I Hope Legislators and Local Officials Recognize This Unique Opportunity and Support HB 5390

Image Credit: Robin Breeding


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As a Florida native, when I moved to Connecticut in the fall of 2021 to attend the University of Connecticut School of Law, many people in both states thought that I must have gone crazy. Especially up here, I was asked about the cold weather or taxes with people assuming it’s only a one-way trip for snowbirds. And though it is certainly colder and has higher taxes than Florida, and I may never understand the appeal of Dunkin, I have grown to love Connecticut and because of that I want to build a life here. I have found that this state and the people here have been far more pleasant, welcoming, and kind than even what many longtime residents may believe.

I have made life long friends here, enjoyed the expansive civil rights protections that have helped me feel comfortable in my own skin, and have immersed myself in important work that I love. I even have friends from down south now considering moving to New England because of all that you have to offer from career prospects to freedom from political oppression. These are people who are getting their doctorates in Computer Science, masters in IT system administration, and top of the class digital modelers and designers. In other words, the type of people that a state like Connecticut says it desperately wants. Yet, the issue that I have and the one my friends bring up constantly isn’t snow or taxes – it’s housing. 

Connecticut’s housing crisis has gotten to the point where I have to consider that, despite the fact that I want to build my life here, the finances may not allow it. I can’t find an affordable one bedroom apartment in the same types of neighborhoods that I grew up in and I am not the only one. Classmates of mine who grew up here or are from outside the state have had to look elsewhere to more affordable housing markets if they want to start their lives after graduation, even if job prospects are better here. An entire generation of workers, entrepreneurs, and essential young people will continue to leave Connecticut or move somewhere else post graduation unless we take the necessary steps to solve our housing crisis.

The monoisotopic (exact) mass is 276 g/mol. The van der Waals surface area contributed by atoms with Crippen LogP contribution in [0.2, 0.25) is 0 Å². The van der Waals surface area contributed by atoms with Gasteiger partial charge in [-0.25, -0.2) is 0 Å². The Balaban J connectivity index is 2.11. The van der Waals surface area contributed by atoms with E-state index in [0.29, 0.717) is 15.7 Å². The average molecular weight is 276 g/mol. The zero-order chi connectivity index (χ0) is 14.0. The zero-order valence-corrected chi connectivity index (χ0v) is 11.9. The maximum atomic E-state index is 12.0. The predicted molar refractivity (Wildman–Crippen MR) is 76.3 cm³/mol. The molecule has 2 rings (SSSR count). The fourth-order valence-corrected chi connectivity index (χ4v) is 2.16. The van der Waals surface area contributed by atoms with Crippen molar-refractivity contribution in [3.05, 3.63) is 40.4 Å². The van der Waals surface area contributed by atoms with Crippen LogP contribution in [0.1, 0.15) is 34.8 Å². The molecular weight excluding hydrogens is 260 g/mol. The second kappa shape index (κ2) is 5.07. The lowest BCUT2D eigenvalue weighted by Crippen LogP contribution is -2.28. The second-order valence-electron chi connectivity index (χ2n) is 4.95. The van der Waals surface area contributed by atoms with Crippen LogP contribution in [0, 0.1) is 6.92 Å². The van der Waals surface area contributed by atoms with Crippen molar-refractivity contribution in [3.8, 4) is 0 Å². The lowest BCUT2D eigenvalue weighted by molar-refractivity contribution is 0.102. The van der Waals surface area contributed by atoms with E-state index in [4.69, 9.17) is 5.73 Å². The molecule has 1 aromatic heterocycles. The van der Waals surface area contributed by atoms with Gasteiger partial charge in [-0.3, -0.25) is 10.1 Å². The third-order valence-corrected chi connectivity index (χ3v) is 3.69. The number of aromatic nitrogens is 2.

HB 5390, or Work Live Ride, does just that. The bill finally begins tackling this problem in earnest by encouraging, but not requiring, the construction of more affordable homes around public transportation to drive down or eliminate costs related to car reliance; to enhance the vibrancy and attractiveness of our built environment, and to supply housing to the labor force that our economy so badly needs. This assistance goes beyond empty incentives by allowing state agencies to assist towns and cities with model guidelines that they can use to help expand housing options and to help create real affordable units in the places they are needed most and can support this increased housing stock. This bill combines local knowledge and experience with promoting best practices through technical assistance and funding from the state. It is clear that it is meant to help towns and not punish them.

I’m part of the first wave of young people looking to leave less welcoming parts of our country. I can see a lot of them wanting to come to Connecticut and I hope legislators and local officials recognize this unique opportunity and start making the changes we need to seize it. Because of this I urge the legislature and governor to support HB 5390. Help Connecticut become the best that it can be, so others can find their home here just like I have.

Sebastian Torres
Hartford, CT

Torres is a legal fellow with the housing advocacy nonprofit Desegregate CT